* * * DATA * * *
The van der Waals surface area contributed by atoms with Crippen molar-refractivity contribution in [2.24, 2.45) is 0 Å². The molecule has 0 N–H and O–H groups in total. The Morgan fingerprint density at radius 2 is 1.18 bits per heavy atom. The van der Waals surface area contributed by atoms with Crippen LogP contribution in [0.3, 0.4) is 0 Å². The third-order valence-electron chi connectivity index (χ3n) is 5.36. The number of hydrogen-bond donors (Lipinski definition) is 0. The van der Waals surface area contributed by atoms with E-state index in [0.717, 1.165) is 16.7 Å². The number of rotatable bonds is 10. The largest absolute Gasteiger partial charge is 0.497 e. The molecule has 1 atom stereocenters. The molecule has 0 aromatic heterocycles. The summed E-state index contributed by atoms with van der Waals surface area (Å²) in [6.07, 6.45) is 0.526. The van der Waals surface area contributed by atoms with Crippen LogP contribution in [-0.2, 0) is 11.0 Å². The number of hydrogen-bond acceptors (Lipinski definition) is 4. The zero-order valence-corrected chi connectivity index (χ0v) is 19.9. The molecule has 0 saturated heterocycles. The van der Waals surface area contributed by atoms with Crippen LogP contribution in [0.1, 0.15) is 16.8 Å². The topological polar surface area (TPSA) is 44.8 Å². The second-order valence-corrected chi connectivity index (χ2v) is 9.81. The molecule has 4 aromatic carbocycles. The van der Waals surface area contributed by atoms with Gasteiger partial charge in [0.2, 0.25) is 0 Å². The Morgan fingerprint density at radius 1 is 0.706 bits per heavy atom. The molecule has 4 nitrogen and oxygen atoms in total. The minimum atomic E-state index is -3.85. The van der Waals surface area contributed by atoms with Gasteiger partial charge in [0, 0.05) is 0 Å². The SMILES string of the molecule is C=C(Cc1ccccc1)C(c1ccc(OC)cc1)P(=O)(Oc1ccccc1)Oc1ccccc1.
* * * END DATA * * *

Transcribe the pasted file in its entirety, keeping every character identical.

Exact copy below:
The van der Waals surface area contributed by atoms with Crippen molar-refractivity contribution in [2.24, 2.45) is 0 Å². The molecule has 0 N–H and O–H groups in total. The Morgan fingerprint density at radius 2 is 1.18 bits per heavy atom. The van der Waals surface area contributed by atoms with Crippen LogP contribution in [0.3, 0.4) is 0 Å². The third-order valence-electron chi connectivity index (χ3n) is 5.36. The number of hydrogen-bond donors (Lipinski definition) is 0. The van der Waals surface area contributed by atoms with E-state index in [0.717, 1.165) is 16.7 Å². The number of rotatable bonds is 10. The largest absolute Gasteiger partial charge is 0.497 e. The molecule has 1 atom stereocenters. The molecule has 0 aromatic heterocycles. The summed E-state index contributed by atoms with van der Waals surface area (Å²) in [6.07, 6.45) is 0.526. The van der Waals surface area contributed by atoms with Crippen LogP contribution in [-0.2, 0) is 11.0 Å². The number of hydrogen-bond acceptors (Lipinski definition) is 4. The zero-order valence-corrected chi connectivity index (χ0v) is 19.9. The molecule has 0 saturated heterocycles. The van der Waals surface area contributed by atoms with Crippen LogP contribution in [0.1, 0.15) is 16.8 Å². The topological polar surface area (TPSA) is 44.8 Å². The second-order valence-corrected chi connectivity index (χ2v) is 9.81. The molecule has 4 aromatic carbocycles. The van der Waals surface area contributed by atoms with Gasteiger partial charge in [0.2, 0.25) is 0 Å². The Morgan fingerprint density at radius 1 is 0.706 bits per heavy atom. The molecule has 4 nitrogen and oxygen atoms in total. The minimum atomic E-state index is -3.85. The van der Waals surface area contributed by atoms with Gasteiger partial charge in [0, 0.05) is 0 Å². The SMILES string of the molecule is C=C(Cc1ccccc1)C(c1ccc(OC)cc1)P(=O)(Oc1ccccc1)Oc1ccccc1.